The Colorado Geological Survey conducted an Abandoned Mine Land (AML) Inventory for the U.S. Forest Service (USFS) on National Forest System lands in Colorado from 1991 through 1998. The inventory identified physical and environmental hazards associated with mine features such as mine openings, waste rock dumps, tailings dumps, and mine structures. Approximately 18,000 individual mine features were inventoried!
Water located on or adjacent to these mine sites was initially assessed for pH, total dissolved solids, and flow quantity to identify adverse impacts to water quality. If these tests indicated significant degradation, full-suite water samples were taken for lab analysis of metallic and other constituents.
The driving force behind the project was the Federal Facilities Compliance Program, which is designed to bring federal facilities and lands into compliance with federal environmental laws including the Comprehensive Environmental Response, Compensation, and Liability Act (CERCLA); the Resource Conservation and Recovery Act (RCRA); and the Clean Water Act (CWA) among other laws. The USFS Abandoned Mine Land Inventory Project was essentially a “discovery” process under CERCLA.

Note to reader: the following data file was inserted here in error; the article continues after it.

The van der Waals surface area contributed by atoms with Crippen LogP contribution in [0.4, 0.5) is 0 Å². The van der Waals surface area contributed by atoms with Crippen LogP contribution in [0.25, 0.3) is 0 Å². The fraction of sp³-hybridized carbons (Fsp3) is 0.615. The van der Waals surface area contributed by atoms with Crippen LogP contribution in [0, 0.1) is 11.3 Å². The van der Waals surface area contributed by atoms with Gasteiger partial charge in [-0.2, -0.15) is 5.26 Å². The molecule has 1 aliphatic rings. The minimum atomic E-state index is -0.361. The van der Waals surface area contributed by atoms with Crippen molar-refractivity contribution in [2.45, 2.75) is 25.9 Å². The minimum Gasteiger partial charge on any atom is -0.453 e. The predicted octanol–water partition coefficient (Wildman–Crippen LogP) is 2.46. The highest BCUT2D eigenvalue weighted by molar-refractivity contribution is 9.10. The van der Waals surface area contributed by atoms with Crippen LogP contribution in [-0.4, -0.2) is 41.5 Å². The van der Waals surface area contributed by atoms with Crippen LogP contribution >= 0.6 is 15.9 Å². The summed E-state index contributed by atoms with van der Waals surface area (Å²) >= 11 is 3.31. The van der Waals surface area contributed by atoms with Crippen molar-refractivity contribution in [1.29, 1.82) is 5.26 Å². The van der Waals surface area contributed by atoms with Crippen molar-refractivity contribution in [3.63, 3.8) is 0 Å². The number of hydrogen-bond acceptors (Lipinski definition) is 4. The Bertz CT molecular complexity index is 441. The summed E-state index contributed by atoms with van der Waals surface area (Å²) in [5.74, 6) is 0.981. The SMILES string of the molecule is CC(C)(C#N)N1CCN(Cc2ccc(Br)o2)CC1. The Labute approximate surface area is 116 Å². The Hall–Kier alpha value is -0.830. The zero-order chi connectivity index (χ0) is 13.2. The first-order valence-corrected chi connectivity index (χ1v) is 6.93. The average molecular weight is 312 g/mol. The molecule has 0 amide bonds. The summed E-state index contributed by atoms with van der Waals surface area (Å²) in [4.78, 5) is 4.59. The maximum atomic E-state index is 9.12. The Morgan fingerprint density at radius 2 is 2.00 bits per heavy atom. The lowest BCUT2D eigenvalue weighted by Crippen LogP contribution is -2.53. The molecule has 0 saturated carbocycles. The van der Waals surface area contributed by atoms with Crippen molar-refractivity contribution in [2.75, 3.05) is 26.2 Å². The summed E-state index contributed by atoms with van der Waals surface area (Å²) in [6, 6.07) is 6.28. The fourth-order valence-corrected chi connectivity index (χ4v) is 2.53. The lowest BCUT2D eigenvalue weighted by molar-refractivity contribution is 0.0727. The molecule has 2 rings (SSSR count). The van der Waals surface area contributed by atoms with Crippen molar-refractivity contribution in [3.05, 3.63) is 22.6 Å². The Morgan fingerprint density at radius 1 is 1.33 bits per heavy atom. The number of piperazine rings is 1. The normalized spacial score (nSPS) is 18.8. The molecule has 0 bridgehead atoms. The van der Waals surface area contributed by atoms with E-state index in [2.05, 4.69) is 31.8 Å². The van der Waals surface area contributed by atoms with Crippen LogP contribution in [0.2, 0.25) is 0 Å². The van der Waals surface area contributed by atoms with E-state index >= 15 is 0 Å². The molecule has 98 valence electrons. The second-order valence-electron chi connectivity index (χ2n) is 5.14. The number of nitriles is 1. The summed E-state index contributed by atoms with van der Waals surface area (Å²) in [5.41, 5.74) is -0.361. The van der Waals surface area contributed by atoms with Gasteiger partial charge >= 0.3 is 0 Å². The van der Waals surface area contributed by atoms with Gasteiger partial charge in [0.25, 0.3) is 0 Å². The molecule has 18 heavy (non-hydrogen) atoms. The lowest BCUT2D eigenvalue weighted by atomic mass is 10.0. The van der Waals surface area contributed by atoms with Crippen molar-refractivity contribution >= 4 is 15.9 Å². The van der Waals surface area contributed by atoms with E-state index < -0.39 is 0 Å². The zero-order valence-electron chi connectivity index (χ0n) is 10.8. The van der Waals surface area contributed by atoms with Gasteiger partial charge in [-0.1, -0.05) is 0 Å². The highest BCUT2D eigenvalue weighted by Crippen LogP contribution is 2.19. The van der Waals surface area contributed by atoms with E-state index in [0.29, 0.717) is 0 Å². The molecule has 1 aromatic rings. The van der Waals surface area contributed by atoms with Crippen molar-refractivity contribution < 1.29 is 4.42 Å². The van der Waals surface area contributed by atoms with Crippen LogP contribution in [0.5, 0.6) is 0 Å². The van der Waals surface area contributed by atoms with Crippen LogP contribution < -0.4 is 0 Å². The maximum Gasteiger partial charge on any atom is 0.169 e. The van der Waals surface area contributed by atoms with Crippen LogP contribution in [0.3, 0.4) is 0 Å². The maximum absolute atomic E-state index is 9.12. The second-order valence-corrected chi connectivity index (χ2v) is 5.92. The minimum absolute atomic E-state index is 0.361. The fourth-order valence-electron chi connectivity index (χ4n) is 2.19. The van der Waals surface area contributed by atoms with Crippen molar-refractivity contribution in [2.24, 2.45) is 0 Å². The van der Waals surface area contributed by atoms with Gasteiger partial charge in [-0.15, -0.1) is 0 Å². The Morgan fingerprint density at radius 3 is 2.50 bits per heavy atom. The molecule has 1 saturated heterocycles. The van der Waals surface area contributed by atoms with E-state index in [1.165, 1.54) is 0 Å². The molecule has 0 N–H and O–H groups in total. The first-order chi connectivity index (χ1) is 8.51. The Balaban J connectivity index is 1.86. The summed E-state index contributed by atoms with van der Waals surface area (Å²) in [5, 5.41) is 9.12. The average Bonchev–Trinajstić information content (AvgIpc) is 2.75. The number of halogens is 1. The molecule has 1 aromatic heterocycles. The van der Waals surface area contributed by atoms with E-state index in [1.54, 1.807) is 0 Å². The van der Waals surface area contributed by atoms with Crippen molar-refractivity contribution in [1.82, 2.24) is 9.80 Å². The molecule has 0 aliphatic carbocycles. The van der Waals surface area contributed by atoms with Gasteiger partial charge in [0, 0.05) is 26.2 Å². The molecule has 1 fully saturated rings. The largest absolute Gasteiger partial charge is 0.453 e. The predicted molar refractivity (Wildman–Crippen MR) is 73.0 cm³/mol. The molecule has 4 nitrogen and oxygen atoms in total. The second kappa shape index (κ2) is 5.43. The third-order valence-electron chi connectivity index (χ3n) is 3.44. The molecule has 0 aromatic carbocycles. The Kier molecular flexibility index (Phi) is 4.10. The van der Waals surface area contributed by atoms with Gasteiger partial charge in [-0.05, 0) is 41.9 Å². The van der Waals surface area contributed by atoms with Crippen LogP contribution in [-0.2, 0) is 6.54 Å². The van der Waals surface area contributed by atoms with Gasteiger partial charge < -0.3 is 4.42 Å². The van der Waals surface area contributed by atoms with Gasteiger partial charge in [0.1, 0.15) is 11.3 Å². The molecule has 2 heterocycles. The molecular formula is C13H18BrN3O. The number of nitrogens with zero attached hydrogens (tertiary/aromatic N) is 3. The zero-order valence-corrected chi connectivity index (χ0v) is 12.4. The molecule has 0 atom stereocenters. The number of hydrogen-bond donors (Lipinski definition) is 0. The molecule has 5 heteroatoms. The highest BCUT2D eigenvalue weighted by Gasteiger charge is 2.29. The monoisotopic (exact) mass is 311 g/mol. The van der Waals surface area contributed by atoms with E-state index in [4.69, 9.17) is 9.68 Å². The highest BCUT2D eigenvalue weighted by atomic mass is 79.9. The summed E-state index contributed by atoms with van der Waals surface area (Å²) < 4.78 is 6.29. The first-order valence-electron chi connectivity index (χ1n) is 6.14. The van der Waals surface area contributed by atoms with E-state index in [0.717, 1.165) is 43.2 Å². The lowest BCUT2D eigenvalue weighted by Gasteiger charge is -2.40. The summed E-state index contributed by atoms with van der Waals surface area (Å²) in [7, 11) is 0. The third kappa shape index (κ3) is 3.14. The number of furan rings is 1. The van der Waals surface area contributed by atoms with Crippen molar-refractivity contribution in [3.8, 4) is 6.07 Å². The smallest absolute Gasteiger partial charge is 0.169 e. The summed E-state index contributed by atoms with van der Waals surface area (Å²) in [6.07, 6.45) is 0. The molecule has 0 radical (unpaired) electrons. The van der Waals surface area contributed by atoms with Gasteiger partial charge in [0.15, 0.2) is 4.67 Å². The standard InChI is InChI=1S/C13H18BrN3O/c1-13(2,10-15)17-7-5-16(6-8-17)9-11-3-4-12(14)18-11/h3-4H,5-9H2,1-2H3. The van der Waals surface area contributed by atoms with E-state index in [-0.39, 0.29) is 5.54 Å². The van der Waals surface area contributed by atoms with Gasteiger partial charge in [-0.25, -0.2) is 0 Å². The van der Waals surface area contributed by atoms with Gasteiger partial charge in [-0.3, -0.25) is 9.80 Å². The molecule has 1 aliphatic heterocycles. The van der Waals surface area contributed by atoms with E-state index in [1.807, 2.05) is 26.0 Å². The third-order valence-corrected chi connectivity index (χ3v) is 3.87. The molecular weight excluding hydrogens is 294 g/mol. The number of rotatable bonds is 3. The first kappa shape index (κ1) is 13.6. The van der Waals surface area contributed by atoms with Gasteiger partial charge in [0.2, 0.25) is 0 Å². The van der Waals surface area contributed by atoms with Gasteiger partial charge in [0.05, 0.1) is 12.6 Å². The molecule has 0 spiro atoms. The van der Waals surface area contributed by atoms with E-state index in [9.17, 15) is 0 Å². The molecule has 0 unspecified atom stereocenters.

Since the completion of the USFS-AML Inventory Project, CGS has been cooperating with the USFS on more fully characterizing those sites that contribute to significant environmental degradation. These investigations have informed remediation actions by the USFS to help limit the mine site’s impact on affected watersheds.
Click here for the report on Abandoned Mines and Naturally Occurring Acid Rock Drainage on National Forest System Lands in Colorado